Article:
22nd September 2008
South Africa’s emphasis on infrastructural delivery meant that the choice of technology and products used in construction were important and must be locally appropriate.
“The conference bears testimony to the important role that South Africa plays in improving the livelihood of our people, by encouraging the use of modern, and more efficient use of construction materials,” explained Agrément SA CEO Joe Odhiambo at the start of the four-day conference in Pretoria.
Agrément SA serves the building and engineering communities by providing assurance to specifiers and users through technical approvals for the fitness of purpose of non-standardised or unconventional products. It also serves the construction communities by providing assurance to specifiers regulators, financial institutions, and users, thereby facilitating entry into the market by entrepreneurs.
“We will increasingly need this organisation to work even harder in procuring and popularising these materials and building systems. We know that these materials and systems provide an alternative to conventional ones in terms of costs, job opportunities for local communities and efficiency,” stated Deputy Minister of Public Works Ntopile Kganyago.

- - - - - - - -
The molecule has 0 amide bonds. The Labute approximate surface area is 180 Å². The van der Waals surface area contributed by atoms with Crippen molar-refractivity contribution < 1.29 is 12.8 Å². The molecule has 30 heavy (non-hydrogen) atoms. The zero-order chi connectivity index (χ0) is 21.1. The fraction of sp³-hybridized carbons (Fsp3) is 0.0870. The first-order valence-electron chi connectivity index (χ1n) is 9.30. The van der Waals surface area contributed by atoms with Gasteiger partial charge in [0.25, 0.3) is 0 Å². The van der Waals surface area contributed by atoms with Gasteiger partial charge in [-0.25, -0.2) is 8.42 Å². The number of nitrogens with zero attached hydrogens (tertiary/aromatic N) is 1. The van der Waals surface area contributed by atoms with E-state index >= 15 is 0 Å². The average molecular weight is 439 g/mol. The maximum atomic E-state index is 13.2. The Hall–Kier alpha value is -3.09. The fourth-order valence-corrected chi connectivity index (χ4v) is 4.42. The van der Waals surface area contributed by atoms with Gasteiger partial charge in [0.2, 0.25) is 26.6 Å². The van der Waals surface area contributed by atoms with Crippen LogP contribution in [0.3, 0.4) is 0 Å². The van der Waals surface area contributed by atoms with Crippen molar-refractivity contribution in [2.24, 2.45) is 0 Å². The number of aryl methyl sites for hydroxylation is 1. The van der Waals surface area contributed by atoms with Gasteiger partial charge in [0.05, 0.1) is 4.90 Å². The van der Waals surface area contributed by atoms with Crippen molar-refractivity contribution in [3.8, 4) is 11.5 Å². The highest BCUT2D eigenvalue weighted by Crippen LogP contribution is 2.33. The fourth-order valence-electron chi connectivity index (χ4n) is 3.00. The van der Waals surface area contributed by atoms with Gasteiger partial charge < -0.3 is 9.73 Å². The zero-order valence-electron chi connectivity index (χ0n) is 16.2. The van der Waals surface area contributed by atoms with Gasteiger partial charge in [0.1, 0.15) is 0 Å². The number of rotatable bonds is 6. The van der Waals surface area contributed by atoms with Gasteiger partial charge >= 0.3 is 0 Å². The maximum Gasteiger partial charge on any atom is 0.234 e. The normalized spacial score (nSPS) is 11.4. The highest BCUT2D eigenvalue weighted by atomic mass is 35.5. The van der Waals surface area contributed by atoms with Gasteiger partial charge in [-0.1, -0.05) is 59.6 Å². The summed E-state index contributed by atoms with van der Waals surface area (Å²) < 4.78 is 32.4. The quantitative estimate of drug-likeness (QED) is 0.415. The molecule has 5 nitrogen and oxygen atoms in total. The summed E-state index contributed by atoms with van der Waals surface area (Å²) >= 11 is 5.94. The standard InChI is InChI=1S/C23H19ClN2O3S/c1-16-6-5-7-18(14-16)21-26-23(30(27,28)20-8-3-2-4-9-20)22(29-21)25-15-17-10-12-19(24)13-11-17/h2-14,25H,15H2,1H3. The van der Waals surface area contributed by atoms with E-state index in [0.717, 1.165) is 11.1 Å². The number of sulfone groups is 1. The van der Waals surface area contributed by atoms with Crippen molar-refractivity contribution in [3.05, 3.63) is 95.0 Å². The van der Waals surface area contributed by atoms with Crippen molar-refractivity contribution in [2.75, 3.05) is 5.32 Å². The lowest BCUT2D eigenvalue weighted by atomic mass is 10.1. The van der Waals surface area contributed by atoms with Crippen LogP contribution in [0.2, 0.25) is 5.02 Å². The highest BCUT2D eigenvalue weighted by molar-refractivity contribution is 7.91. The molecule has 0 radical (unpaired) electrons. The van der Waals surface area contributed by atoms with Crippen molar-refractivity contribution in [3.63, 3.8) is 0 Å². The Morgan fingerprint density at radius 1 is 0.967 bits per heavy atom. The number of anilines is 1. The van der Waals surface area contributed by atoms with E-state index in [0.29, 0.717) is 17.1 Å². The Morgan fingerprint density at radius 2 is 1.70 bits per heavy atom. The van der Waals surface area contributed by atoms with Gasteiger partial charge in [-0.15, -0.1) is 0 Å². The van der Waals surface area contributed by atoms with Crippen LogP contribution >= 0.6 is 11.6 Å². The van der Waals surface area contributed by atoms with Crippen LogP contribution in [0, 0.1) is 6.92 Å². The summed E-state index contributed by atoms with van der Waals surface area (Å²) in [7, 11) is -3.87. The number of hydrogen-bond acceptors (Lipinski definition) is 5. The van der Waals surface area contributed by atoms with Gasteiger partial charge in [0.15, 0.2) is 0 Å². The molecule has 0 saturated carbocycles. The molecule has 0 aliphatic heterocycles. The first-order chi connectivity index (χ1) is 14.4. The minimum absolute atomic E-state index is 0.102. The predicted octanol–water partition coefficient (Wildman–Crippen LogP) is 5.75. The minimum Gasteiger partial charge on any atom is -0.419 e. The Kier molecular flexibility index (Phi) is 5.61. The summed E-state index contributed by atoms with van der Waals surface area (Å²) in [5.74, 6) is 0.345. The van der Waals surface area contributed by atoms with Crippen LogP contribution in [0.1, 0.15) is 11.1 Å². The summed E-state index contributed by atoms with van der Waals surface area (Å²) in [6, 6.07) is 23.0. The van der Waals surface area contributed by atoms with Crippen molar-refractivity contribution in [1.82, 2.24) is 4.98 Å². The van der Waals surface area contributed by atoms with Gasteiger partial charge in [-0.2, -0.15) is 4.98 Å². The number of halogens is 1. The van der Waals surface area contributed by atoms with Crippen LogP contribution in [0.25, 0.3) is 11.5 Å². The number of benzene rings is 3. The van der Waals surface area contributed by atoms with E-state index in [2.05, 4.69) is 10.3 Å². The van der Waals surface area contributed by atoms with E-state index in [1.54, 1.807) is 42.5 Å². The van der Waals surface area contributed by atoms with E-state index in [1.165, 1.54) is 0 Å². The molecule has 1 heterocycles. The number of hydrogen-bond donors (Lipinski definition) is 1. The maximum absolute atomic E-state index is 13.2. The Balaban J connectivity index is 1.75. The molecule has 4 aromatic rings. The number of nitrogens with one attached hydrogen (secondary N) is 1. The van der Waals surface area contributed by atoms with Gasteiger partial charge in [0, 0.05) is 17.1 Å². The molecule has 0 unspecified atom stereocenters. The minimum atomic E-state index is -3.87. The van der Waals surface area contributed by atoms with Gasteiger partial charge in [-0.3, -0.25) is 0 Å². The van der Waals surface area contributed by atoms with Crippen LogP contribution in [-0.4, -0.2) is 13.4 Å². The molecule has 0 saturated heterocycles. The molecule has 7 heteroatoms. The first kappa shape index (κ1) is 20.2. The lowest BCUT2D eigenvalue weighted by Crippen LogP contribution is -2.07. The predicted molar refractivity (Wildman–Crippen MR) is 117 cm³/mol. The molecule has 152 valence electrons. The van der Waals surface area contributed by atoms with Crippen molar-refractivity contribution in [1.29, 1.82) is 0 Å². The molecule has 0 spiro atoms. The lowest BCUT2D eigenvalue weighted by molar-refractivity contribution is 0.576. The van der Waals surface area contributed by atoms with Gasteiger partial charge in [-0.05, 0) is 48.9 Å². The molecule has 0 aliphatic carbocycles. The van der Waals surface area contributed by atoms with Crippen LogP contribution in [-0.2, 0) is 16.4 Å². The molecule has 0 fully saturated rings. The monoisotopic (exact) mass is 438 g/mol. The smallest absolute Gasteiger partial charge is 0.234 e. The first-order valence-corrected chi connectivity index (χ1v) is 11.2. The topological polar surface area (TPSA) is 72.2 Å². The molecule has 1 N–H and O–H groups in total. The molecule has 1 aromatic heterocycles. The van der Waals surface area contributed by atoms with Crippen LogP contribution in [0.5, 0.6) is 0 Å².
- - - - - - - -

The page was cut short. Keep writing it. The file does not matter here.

WFTAO general secretary Thomas Bruun noted the importance of sharing research and product knowledge and the scientific basis of developments throughout the world. He also noted that sustainability throughout the value chain has become an essential requirement.
In South Africa, many conventional building materials were viewed as expensive and inaccessible for poor people. Beyond environmental sustainability of materials, factors of economic growth and social equity had to be considered in the rollout of infrastructure.
By providing assurances for non-standardised products, Agrément SA was providing alternatives to more expensive traditional building materials.
“Our primary objective is to enhance and support the use of innovative construction products, and we do this by ensuring mutual recognition between the bodies that are involved, in the assessments that are made by individual bodies. We are attempting to ensure that assessments made by one body, will be recognised to the largest possible extent by other bodies, and thereby ensuring a global acceptance of construction products,” added Bruun.
Kganyago also highlighted the importance of “the ability of the country [South Africa] to constantly generate new innovative technologies in support of quality products and services. There is also the need to improve the speed of delivery in our industry, which is necessitated by the backlogs in socio-economic development.”
Edited by: Mariaan Webb